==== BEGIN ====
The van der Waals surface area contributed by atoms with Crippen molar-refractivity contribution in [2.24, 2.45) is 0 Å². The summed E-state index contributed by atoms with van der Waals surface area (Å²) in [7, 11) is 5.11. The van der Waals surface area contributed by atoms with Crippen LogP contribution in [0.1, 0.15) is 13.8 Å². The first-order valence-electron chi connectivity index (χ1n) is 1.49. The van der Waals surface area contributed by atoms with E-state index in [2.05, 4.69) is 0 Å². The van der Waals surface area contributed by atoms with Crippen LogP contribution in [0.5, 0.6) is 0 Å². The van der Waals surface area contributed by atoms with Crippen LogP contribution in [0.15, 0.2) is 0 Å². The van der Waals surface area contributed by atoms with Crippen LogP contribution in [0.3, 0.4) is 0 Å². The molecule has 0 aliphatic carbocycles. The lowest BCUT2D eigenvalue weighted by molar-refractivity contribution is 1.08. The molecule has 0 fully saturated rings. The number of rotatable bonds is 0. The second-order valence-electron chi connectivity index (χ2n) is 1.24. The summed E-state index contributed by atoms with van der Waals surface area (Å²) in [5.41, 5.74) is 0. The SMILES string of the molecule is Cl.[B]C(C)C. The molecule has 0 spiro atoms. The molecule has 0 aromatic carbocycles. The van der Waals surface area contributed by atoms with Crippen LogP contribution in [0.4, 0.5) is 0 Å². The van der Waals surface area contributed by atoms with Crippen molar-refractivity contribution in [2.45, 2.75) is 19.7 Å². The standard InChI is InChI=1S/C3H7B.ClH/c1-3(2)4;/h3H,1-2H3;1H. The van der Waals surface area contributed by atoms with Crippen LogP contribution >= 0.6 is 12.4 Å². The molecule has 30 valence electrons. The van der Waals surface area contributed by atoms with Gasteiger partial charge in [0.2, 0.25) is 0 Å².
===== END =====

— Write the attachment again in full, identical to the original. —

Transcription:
The van der Waals surface area contributed by atoms with Crippen molar-refractivity contribution in [2.24, 2.45) is 0 Å². The summed E-state index contributed by atoms with van der Waals surface area (Å²) in [7, 11) is 5.11. The van der Waals surface area contributed by atoms with Crippen LogP contribution in [0.1, 0.15) is 13.8 Å². The first-order valence-electron chi connectivity index (χ1n) is 1.49. The van der Waals surface area contributed by atoms with E-state index in [2.05, 4.69) is 0 Å². The van der Waals surface area contributed by atoms with Crippen LogP contribution in [0.5, 0.6) is 0 Å². The van der Waals surface area contributed by atoms with Crippen LogP contribution in [0.15, 0.2) is 0 Å². The van der Waals surface area contributed by atoms with Crippen LogP contribution in [0.3, 0.4) is 0 Å². The molecule has 0 aliphatic carbocycles. The lowest BCUT2D eigenvalue weighted by molar-refractivity contribution is 1.08. The molecule has 0 fully saturated rings. The number of rotatable bonds is 0. The second-order valence-electron chi connectivity index (χ2n) is 1.24. The summed E-state index contributed by atoms with van der Waals surface area (Å²) in [5.41, 5.74) is 0. The SMILES string of the molecule is Cl.[B]C(C)C. The molecule has 0 spiro atoms. The molecule has 0 aromatic carbocycles. The van der Waals surface area contributed by atoms with Crippen LogP contribution in [0.4, 0.5) is 0 Å². The van der Waals surface area contributed by atoms with Crippen molar-refractivity contribution in [2.45, 2.75) is 19.7 Å². The standard InChI is InChI=1S/C3H7B.ClH/c1-3(2)4;/h3H,1-2H3;1H. The van der Waals surface area contributed by atoms with Crippen LogP contribution >= 0.6 is 12.4 Å². The molecule has 30 valence electrons. The van der Waals surface area contributed by atoms with Gasteiger partial charge in [0.2, 0.25) is 0 Å².